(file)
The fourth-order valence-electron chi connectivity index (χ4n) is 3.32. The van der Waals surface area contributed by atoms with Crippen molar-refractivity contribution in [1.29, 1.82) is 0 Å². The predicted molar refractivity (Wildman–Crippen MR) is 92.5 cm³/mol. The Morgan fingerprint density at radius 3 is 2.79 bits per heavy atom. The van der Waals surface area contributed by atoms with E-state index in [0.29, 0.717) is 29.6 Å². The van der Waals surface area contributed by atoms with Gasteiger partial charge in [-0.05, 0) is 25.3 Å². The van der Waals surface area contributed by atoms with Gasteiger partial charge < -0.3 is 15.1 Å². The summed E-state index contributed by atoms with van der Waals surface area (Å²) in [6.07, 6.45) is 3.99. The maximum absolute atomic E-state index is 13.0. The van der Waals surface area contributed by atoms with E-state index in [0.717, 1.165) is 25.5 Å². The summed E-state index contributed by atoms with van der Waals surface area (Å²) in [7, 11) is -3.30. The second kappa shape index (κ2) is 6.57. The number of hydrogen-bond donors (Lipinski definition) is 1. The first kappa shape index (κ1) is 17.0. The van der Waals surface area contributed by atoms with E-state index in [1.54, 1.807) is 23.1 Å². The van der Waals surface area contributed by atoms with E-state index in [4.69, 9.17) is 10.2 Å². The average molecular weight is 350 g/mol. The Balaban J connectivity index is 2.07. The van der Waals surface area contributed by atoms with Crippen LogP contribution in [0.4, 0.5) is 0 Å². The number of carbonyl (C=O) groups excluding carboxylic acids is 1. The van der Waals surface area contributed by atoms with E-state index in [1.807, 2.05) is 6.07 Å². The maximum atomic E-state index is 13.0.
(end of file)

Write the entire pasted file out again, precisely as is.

The fourth-order valence-electron chi connectivity index (χ4n) is 3.32. The van der Waals surface area contributed by atoms with Crippen molar-refractivity contribution in [1.29, 1.82) is 0 Å². The predicted molar refractivity (Wildman–Crippen MR) is 92.5 cm³/mol. The Morgan fingerprint density at radius 3 is 2.79 bits per heavy atom. The van der Waals surface area contributed by atoms with E-state index in [0.29, 0.717) is 29.6 Å². The van der Waals surface area contributed by atoms with Gasteiger partial charge in [-0.05, 0) is 25.3 Å². The van der Waals surface area contributed by atoms with Gasteiger partial charge < -0.3 is 15.1 Å². The summed E-state index contributed by atoms with van der Waals surface area (Å²) in [6.07, 6.45) is 3.99. The maximum absolute atomic E-state index is 13.0. The van der Waals surface area contributed by atoms with E-state index in [0.717, 1.165) is 25.5 Å². The summed E-state index contributed by atoms with van der Waals surface area (Å²) in [7, 11) is -3.30. The second kappa shape index (κ2) is 6.57. The number of hydrogen-bond donors (Lipinski definition) is 1. The first kappa shape index (κ1) is 17.0. The van der Waals surface area contributed by atoms with E-state index in [1.54, 1.807) is 23.1 Å². The van der Waals surface area contributed by atoms with E-state index in [4.69, 9.17) is 10.2 Å². The average molecular weight is 350 g/mol. The Balaban J connectivity index is 2.07. The van der Waals surface area contributed by atoms with Crippen LogP contribution in [0.4, 0.5) is 0 Å². The number of carbonyl (C=O) groups excluding carboxylic acids is 1. The van der Waals surface area contributed by atoms with E-state index in [1.807, 2.05) is 6.07 Å². The maximum atomic E-state index is 13.0.